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Related to zealousness: irrevocable, precariously, presumptuous, graciously


Filled with or motivated by zeal; fervent.

zeal′ous·ly adv.
zeal′ous·ness n.



barnburner A radical, zealot, or extremist; historically, a member of the radical faction of the Democratic party in New York State (1840-50) so eager for political reform that he would through excess of zeal destroy what he wished to preserve. The term, which dates from 1841, comes from the older phrase, burn a barn to kill the rats, in use since 1807.

This school of Democrats was termed Barnburners, in allusion to the story of an old Dutchman, who relieved himself of rats by burning down his barns which they infested, —just like exterminating all banks and corporations, to root out the abuses connected therewith. (New York Tríbune, 1848)

eager beaver A ball of fire, an especially industrious or zealous person; an excessively aggressive or ambitious person, a go-getter. This American expression, dating from the mid-1900s, is a reference to the beaver’s reputation for being particularly hardworking and diligent. Earlier similar phrases include work like a beaver ‘work very hard or industriously,’ which dates from the early 18th century; and industrious or busy as a beaver ‘very busy,’ in use since the early 19th century.

gung ho Wholeheartedly enthusiastic; eager, zealous, patriotic, loyal. Gung ho is a corruption of the Chinese kung ho ‘work together’ (kung ‘work’ + ho ‘together’). The unit of United States Marines that served under General Evans F. Carlson in World War II adopted the expression as its slogan. The phrase appeared in its original form, kung-hou, as early as 1942.

In those days he was very gung ho for National Socialism and the pan-Germanic grandeur it was going to produce. (R. M. Stern, Kessler Legacy, 1967)

hellbent Recklessly dogged or stubbornly determined; resolute, persistent; going at breakneck speed. The term, of American origin, dates from at least 1835. It has spawned the expanded forms hellbent for leather, hellbent for election, and hellbent for breakfast. Hell or hellbent for leather, thought to be originally British but popular on both sides of the Atlantic, has only the second sense of hellbent, i.e., going at tremendous speed. The reference is to riding on horseback, leather referring to the leather of the saddle. The expression is found in Rudyard Kipling’s The Story of the Gadsbys, published in 1888. Hellbent for election is said to have originated in the Maine gubernatorial race of 1840. Hellbent for breakfast, dating from at least 1931, is another expanded form of hellbent; it is used in the second sense only—going at great speed.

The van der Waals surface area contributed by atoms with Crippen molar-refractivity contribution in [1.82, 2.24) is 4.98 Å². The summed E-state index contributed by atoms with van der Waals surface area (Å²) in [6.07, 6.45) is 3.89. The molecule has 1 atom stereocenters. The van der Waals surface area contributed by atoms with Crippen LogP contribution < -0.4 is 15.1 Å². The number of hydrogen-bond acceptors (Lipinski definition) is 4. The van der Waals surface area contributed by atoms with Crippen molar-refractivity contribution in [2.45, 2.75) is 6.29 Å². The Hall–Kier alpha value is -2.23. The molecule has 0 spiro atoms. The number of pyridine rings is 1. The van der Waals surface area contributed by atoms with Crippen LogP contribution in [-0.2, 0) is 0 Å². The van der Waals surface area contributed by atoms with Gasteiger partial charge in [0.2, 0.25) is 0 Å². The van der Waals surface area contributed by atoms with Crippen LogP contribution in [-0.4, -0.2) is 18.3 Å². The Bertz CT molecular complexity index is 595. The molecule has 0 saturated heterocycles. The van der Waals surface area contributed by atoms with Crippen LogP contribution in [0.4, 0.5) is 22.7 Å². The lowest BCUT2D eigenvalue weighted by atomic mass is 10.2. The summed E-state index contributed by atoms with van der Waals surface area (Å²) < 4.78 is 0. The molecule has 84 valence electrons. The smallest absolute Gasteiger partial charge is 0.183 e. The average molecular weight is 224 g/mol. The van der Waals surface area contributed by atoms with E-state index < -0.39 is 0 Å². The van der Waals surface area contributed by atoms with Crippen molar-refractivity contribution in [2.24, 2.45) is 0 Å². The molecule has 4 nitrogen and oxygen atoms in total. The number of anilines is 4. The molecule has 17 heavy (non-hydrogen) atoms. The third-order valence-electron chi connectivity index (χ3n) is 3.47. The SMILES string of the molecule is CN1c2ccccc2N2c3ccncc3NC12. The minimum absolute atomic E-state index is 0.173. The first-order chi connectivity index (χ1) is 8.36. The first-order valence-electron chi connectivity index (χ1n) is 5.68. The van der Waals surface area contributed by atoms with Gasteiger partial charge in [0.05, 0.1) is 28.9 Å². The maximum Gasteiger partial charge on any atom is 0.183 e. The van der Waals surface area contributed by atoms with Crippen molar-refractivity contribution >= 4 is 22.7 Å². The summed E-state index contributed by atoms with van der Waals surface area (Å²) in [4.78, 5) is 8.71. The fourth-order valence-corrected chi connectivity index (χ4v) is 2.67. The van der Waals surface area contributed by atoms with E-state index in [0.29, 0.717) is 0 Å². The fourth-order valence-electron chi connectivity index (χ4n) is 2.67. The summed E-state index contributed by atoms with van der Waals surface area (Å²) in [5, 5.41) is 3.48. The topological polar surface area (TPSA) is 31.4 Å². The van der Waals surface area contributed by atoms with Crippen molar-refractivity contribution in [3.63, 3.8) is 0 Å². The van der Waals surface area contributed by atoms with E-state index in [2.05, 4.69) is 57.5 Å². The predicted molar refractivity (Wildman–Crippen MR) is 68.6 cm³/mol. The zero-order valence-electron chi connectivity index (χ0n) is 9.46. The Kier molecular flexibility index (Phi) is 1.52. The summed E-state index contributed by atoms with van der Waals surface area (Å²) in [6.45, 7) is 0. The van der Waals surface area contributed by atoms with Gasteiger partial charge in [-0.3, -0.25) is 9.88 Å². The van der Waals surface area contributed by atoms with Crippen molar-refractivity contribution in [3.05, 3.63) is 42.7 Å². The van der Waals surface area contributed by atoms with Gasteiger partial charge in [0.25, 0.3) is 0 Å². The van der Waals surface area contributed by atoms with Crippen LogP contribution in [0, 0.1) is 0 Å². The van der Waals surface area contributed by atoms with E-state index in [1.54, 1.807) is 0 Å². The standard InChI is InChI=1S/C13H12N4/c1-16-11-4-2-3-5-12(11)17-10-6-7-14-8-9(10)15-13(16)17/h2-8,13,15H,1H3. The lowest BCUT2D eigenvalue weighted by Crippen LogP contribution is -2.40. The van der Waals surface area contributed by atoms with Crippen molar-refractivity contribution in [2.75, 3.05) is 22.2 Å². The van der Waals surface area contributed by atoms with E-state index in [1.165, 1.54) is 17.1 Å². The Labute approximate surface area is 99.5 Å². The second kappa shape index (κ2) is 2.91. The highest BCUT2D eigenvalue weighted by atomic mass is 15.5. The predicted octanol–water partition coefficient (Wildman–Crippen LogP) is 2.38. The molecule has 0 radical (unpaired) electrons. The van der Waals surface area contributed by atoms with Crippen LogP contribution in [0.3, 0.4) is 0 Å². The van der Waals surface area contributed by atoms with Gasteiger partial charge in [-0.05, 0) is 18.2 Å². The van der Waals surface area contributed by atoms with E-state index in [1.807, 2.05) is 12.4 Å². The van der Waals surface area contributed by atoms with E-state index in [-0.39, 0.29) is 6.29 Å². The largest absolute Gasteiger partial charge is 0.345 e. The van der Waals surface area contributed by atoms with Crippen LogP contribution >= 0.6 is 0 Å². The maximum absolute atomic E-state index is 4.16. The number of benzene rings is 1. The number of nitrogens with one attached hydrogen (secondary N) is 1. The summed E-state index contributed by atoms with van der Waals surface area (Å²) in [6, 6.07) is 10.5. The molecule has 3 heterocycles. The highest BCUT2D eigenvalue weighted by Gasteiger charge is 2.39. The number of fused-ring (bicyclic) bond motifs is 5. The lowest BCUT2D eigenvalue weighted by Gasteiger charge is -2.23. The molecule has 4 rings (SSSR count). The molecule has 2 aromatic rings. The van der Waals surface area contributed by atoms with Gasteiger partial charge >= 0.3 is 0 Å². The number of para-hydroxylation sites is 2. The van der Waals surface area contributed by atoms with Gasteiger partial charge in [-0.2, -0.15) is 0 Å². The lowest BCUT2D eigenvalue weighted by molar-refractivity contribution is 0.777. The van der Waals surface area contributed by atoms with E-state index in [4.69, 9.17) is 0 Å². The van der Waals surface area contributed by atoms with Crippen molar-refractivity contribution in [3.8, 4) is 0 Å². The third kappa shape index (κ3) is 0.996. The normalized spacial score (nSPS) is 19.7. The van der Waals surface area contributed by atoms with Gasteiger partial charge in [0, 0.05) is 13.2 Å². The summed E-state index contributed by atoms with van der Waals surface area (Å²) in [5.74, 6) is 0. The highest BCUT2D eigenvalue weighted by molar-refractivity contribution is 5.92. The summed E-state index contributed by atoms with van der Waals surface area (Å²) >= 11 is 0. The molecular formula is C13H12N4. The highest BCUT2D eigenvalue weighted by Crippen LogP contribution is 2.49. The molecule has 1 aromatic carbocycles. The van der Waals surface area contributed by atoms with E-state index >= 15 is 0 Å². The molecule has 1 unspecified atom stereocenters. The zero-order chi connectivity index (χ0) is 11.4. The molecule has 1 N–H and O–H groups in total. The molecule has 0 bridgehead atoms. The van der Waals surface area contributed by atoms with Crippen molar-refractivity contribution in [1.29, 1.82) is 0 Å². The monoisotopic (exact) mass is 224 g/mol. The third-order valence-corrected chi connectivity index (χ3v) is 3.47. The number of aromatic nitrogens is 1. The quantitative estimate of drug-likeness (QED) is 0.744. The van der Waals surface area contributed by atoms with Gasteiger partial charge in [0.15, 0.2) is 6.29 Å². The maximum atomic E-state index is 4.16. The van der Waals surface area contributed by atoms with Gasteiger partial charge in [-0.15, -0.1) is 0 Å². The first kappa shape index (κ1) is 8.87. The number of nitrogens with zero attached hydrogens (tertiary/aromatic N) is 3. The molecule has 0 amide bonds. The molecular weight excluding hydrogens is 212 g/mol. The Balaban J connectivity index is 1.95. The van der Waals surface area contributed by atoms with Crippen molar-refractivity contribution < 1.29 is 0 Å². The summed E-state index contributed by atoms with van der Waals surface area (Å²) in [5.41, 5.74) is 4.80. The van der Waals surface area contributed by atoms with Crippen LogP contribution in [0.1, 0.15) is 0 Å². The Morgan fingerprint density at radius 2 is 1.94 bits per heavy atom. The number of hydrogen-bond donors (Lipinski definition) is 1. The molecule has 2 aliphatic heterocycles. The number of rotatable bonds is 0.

whirling dervish A person who vociferously expounds his opinions and beliefs; a zealot. A dervish is an Islamic priest or monk who, during religious ceremonies and prayers, frequently enters a type of ecstatic rapture marked by wild dancing, violent movements, and loud singing or chanting. Thus, these holy men came to be known as whirling dervishes or howling dervishes.

And now, their guttural chorus audible long before they arrived in sight, came the howling dervishes. (Amelia B. Edwards, A Thousand Miles Up the Nile, 1877)

The expression is applied in non-Islamic contexts by extension.

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Passionate devotion to or interest in a cause or subject, for example:
References in periodicals archive ?
In leaked audio on Friday, Hun Manith, the prime minister's son, could be heard admonishing officials who had begun the crackdown several hours early, saying it was possible that blame for their over zealousness could land on his father.
Warmists are like the religious zealots of the Tudor period, they insist you worship a mythical notion and only they are right, and of course they don't need evidence for this belief, you've just got to have faith in what they say, and both church and science are well paid for their zealousness.
Zealousness to the cause of the client, as it is called in the classroom.
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This entire issue could have completely been avoided had the FCC been a little smarter with its zealousness to clutter America with translators that may not be authorized for the right places.
These instances demonstrate the zealousness of the SEC and the significant monetary and professional penalties sustained by CFOs.
Its membership is controlled with as much zealousness as other elected offices.
Yet Cruz stopped short of amplifying his staff's zealousness throughout the day, first in a gaggle with reporters Friday afternoon in Virginia then in a TV interview that aired Friday evening.
They tend to see compromise as corruption and zealousness as conviction.
But angry residents said the general zealousness of the wardens had put a dampener on the day's events for many.
More covertly and importantly: The governments of the GCC attempted to convey to their citizens, as well as to the world, that they were a match for the zealousness of postrevolution Iran.
Gold attributes this zealousness to performing variations of the same production to new audiences, night after night, and likens the sublime results to "natural selection.